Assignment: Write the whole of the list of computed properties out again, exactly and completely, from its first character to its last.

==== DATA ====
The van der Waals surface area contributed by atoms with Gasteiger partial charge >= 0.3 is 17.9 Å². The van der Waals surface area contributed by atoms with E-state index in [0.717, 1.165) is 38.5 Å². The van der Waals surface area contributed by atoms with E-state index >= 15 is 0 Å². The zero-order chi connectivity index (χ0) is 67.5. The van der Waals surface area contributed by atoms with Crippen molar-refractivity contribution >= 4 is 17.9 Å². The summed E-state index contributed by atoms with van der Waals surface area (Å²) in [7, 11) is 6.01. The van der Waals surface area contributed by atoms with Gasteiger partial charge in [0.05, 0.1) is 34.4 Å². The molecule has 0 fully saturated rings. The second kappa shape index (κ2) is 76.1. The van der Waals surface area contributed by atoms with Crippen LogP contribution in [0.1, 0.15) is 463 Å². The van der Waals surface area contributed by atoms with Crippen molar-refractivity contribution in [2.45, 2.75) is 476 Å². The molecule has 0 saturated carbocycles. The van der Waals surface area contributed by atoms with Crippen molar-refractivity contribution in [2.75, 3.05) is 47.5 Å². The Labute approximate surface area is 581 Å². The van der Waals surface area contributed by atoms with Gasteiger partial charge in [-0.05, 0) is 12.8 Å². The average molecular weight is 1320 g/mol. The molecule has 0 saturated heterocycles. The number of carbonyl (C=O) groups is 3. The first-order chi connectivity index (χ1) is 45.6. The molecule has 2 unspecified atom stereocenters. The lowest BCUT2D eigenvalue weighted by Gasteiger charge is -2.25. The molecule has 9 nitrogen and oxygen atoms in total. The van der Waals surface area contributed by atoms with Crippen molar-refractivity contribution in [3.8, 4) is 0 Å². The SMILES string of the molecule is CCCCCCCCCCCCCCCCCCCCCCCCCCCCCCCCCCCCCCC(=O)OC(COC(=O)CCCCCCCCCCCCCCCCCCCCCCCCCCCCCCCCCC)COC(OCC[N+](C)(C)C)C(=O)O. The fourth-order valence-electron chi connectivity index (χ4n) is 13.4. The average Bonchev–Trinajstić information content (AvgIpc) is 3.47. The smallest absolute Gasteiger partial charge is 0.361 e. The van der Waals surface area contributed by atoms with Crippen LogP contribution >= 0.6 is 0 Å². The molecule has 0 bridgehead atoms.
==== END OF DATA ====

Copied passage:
The van der Waals surface area contributed by atoms with Gasteiger partial charge >= 0.3 is 17.9 Å². The van der Waals surface area contributed by atoms with E-state index in [0.717, 1.165) is 38.5 Å². The van der Waals surface area contributed by atoms with E-state index >= 15 is 0 Å². The zero-order chi connectivity index (χ0) is 67.5. The van der Waals surface area contributed by atoms with Crippen molar-refractivity contribution >= 4 is 17.9 Å². The summed E-state index contributed by atoms with van der Waals surface area (Å²) in [7, 11) is 6.01. The van der Waals surface area contributed by atoms with Gasteiger partial charge in [0.05, 0.1) is 34.4 Å². The molecule has 0 fully saturated rings. The second kappa shape index (κ2) is 76.1. The van der Waals surface area contributed by atoms with Crippen LogP contribution in [0.1, 0.15) is 463 Å². The van der Waals surface area contributed by atoms with Crippen molar-refractivity contribution in [2.45, 2.75) is 476 Å². The molecule has 0 saturated carbocycles. The van der Waals surface area contributed by atoms with Crippen molar-refractivity contribution in [2.75, 3.05) is 47.5 Å². The Labute approximate surface area is 581 Å². The van der Waals surface area contributed by atoms with Gasteiger partial charge in [-0.05, 0) is 12.8 Å². The average molecular weight is 1320 g/mol. The molecule has 0 saturated heterocycles. The number of carbonyl (C=O) groups is 3. The first-order chi connectivity index (χ1) is 45.6. The molecule has 2 unspecified atom stereocenters. The lowest BCUT2D eigenvalue weighted by Gasteiger charge is -2.25. The molecule has 9 nitrogen and oxygen atoms in total. The van der Waals surface area contributed by atoms with Crippen molar-refractivity contribution in [3.8, 4) is 0 Å². The SMILES string of the molecule is CCCCCCCCCCCCCCCCCCCCCCCCCCCCCCCCCCCCCCC(=O)OC(COC(=O)CCCCCCCCCCCCCCCCCCCCCCCCCCCCCCCCCC)COC(OCC[N+](C)(C)C)C(=O)O. The fourth-order valence-electron chi connectivity index (χ4n) is 13.4. The average Bonchev–Trinajstić information content (AvgIpc) is 3.47. The smallest absolute Gasteiger partial charge is 0.361 e. The van der Waals surface area contributed by atoms with Crippen LogP contribution >= 0.6 is 0 Å². The molecule has 0 bridgehead atoms.